In all cases, aromatic aldehydes with substituents carrying either electron-donating or electron-withdrawing groups reacted successfully and gave the expected products in high yields and short reaction times. The type of aldehyde had no significant effect on the reaction. The efficiency of pentafluoropropionic acid as a catalyst for the synthesis of the 2-amino-3-cyano-5,6,7,8-tetrahydro-7, 7-dimethyl-5-oxo-4-phenyl-4H-benzopyran (4a), was compared with that of other catalysts reported in the literature. Some of the results are summarized in Table 3. It is clear from this table that pentafluoropropionic acid is an efficient and environmentally benign catalyst which could be useful in the synthesis of a series of tetrahydrobenzo[b]pyran derivatives.

tab3
Table 3: Comparison of efficiency of various catalysts in synthesis of tetrahydrobenzo[b]pyrans.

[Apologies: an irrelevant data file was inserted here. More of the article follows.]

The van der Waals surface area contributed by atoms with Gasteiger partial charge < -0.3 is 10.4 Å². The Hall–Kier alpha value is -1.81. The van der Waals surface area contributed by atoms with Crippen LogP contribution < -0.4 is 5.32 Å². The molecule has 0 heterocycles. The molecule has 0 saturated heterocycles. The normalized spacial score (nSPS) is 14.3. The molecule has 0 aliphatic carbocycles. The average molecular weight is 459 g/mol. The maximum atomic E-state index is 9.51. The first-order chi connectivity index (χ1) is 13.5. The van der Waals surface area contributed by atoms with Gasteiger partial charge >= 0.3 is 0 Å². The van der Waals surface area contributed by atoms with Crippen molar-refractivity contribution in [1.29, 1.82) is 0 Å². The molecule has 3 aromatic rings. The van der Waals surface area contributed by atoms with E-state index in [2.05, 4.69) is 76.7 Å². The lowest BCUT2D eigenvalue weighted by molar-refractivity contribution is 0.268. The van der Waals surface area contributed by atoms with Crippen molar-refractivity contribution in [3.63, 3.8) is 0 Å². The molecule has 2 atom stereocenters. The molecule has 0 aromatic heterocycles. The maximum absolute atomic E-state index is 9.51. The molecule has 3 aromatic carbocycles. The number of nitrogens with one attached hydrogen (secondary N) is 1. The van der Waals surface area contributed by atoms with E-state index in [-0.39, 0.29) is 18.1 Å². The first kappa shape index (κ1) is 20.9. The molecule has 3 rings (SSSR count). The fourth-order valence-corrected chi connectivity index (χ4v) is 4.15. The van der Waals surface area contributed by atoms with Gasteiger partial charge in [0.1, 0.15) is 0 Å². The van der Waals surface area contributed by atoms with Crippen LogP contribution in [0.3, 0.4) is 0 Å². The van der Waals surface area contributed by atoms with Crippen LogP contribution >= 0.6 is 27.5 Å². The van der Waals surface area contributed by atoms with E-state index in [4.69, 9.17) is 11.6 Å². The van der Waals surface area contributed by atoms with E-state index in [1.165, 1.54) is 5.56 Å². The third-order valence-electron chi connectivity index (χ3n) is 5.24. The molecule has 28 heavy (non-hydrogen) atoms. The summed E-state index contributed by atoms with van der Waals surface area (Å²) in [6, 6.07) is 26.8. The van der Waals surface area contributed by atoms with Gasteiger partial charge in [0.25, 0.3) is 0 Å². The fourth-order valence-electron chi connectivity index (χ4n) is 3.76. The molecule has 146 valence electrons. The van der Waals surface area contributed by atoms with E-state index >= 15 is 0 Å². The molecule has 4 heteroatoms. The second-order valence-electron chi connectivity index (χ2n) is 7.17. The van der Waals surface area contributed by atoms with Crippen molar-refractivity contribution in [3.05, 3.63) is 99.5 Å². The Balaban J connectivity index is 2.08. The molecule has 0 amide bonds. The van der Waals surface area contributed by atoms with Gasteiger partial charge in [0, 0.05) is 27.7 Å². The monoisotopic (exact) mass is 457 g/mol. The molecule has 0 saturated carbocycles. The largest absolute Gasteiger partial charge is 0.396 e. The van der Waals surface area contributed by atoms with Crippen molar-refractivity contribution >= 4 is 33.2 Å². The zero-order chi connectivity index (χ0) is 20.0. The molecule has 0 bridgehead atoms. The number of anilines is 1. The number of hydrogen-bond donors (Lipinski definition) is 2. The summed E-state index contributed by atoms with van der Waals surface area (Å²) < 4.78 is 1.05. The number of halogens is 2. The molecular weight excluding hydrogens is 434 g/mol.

4. Conclusion

In conclusion, a mild and efficient method is proposed for the one-pot three-component reactions of aromatic aldehydes, dimedone, and malononitrile using pentafluoropropionic acid catalyst for synthesis of tetrahydrobenzo[b]pyran derivatives. Some attractive features of this protocol are high yields, easy workup, and the simplicity of the procedure.

Conflict of Interests

The authors declare that there is no conflict of interests regarding the publication of this paper.

Acknowledgment

This research has been supported by the Islamic Azad University, Tonekabon Branch.